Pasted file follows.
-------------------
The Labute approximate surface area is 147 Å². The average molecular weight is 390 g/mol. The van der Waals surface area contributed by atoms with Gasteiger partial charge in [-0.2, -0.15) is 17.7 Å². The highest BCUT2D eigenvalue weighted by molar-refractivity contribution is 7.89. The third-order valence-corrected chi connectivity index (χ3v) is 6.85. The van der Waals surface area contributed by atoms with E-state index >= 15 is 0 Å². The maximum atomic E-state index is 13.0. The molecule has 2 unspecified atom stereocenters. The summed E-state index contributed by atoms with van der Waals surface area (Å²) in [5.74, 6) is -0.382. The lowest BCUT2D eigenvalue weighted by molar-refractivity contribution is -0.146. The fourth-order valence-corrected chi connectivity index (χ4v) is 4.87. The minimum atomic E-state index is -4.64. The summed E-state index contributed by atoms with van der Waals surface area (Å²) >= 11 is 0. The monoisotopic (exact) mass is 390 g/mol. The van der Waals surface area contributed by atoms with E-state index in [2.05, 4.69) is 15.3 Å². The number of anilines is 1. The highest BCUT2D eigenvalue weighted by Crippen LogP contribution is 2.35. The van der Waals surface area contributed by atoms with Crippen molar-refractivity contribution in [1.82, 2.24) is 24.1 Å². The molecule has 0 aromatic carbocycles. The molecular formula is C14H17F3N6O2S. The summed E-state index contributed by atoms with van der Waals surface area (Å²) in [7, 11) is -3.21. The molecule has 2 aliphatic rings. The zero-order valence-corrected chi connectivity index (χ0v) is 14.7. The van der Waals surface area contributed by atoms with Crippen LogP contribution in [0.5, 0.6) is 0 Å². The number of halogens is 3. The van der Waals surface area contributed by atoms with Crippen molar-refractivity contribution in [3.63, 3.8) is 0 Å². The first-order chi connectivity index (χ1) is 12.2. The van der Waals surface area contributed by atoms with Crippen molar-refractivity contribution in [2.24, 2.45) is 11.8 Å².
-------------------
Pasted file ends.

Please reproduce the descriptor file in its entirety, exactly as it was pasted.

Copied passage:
The Labute approximate surface area is 147 Å². The average molecular weight is 390 g/mol. The van der Waals surface area contributed by atoms with Gasteiger partial charge in [-0.2, -0.15) is 17.7 Å². The highest BCUT2D eigenvalue weighted by molar-refractivity contribution is 7.89. The third-order valence-corrected chi connectivity index (χ3v) is 6.85. The van der Waals surface area contributed by atoms with E-state index >= 15 is 0 Å². The maximum atomic E-state index is 13.0. The molecule has 2 unspecified atom stereocenters. The summed E-state index contributed by atoms with van der Waals surface area (Å²) in [5.74, 6) is -0.382. The lowest BCUT2D eigenvalue weighted by molar-refractivity contribution is -0.146. The fourth-order valence-corrected chi connectivity index (χ4v) is 4.87. The minimum atomic E-state index is -4.64. The summed E-state index contributed by atoms with van der Waals surface area (Å²) >= 11 is 0. The monoisotopic (exact) mass is 390 g/mol. The van der Waals surface area contributed by atoms with E-state index in [2.05, 4.69) is 15.3 Å². The number of anilines is 1. The highest BCUT2D eigenvalue weighted by Crippen LogP contribution is 2.35. The van der Waals surface area contributed by atoms with Crippen molar-refractivity contribution in [1.82, 2.24) is 24.1 Å². The molecule has 0 aromatic carbocycles. The molecular formula is C14H17F3N6O2S. The summed E-state index contributed by atoms with van der Waals surface area (Å²) in [7, 11) is -3.21. The molecule has 2 aliphatic rings. The zero-order valence-corrected chi connectivity index (χ0v) is 14.7. The van der Waals surface area contributed by atoms with Crippen LogP contribution in [0.5, 0.6) is 0 Å². The number of halogens is 3. The van der Waals surface area contributed by atoms with Crippen molar-refractivity contribution in [3.63, 3.8) is 0 Å². The first-order chi connectivity index (χ1) is 12.2. The van der Waals surface area contributed by atoms with Crippen molar-refractivity contribution in [2.24, 2.45) is 11.8 Å².